Sinha added here that the size of the market was Rs 76,500 crore till March 2007, and the market was growing at 24 per cent (December 2007).”
Gupta said, “The life insurance industry recorded a first year premium income of over Rs 75,000 crore during the financial year 2006-07. Life insurance is only 4 per cent of the GDP, whereas in developed countries it is in the range of 9-10 per cent. In India, life insurance has very low penetration, and is expected to grow at a minimum of 30 per cent CAGR.”
The Right Reach
The target audience that each insurance company is targeting belongs to different age groups and gender and class.
Sinha said, “Our target audience in the 25-55 age group, married, Sec A and B.”
Motwani said, “We are targeting the core age group of 28-45 years, and the spillover 45-55 consisting of both husband and wife. The income should be Rs 2 lakh per annum. We are targeting consumers residing in upper middle class, middle class and lower middle class urban areas staying in metros, mini-metros, Class I and Class 2 towns. The target audience encompasses businessmen, professionals and the salaried class.”
Jain of Bajaj Allianz said, “We are targeting the mass middle class across the country. We are even targeting small towns and non-urban towns.”
Ganguli said, “The bulk of ICICI Prudential Life’s communication is addressed to the consumer in the age band of 25-45 years. As a brand we believe in long term planning and hence, planning early. However, since we have multiple product categories, the target audience varies from one category to the other. For example, an Education Solutions Plan is targeted at newly married couples in the 28-35 age group, whereas the Retirement Solution is for individuals in the 35-45 age group.”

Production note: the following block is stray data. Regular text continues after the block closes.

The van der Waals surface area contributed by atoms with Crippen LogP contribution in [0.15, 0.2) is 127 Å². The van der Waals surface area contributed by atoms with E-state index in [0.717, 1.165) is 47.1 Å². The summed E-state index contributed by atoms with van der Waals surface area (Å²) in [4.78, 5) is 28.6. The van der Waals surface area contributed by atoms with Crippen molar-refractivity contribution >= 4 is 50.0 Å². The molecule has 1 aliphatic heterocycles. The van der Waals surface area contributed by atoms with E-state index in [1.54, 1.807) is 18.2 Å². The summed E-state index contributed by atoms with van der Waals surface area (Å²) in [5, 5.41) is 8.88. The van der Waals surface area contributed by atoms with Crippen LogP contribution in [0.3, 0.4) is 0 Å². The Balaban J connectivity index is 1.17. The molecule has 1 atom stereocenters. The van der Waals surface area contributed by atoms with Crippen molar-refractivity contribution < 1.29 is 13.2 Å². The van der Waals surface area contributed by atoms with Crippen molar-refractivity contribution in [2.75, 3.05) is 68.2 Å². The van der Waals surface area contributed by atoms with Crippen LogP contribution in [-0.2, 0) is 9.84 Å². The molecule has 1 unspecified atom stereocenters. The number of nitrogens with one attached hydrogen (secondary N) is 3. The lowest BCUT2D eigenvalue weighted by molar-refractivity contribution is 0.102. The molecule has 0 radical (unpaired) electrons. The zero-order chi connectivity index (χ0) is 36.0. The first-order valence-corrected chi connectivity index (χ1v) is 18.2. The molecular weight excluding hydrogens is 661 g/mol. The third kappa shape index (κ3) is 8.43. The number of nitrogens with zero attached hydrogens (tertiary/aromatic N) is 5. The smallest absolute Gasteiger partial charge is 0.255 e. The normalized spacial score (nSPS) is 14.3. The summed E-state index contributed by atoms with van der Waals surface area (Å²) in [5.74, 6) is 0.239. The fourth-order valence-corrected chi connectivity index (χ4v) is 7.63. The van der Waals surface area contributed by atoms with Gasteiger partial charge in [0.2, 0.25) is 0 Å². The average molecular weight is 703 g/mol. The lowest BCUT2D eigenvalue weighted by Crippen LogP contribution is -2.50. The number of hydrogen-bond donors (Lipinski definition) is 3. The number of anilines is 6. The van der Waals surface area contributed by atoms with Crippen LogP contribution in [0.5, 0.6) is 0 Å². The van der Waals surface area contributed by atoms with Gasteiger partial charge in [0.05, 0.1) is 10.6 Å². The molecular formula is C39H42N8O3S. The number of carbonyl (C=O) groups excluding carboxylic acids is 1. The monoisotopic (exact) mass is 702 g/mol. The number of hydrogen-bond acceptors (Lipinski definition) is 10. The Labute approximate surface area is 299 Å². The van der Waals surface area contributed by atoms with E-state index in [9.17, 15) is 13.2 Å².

Commenting on the trends Kotak Life Insurance’s Sinha said, “The most noticeable trend is that a lot of advertisers are shifting away from brand advertising to product advertising. Secondly, the intensity in advertising is making the industry innovate and experiment with its choice of media. Also, as marketers realise the importance of engaging meaningfully with the consumers, consumer activations have begun to demand a more thoughtful approach. Lastly, product development is becoming sharper focused. The number of products is growing with the rise in competition and with the growing experience of each player.”
According to Gupta, “The trends seen by the insurance companies are that even in the financial space, consumers today recognise brands on a daily basis. This has made the market more sophisticated. Products and services are a given. Brands will look at creating a distinct identity for themselves. While mass advertising like television, radio or print will help overall brand recall, on ground activities will help consumers experience the brand directly. Digital media like the Internet and mobile would become significant in the coming years.”
Jain said, “Consumer behaviour is changing. Consumers are investing when they are planning for a child, retirement, etc. Consumers are also using e-based solutions. They are no longer only investing only to save on taxes.”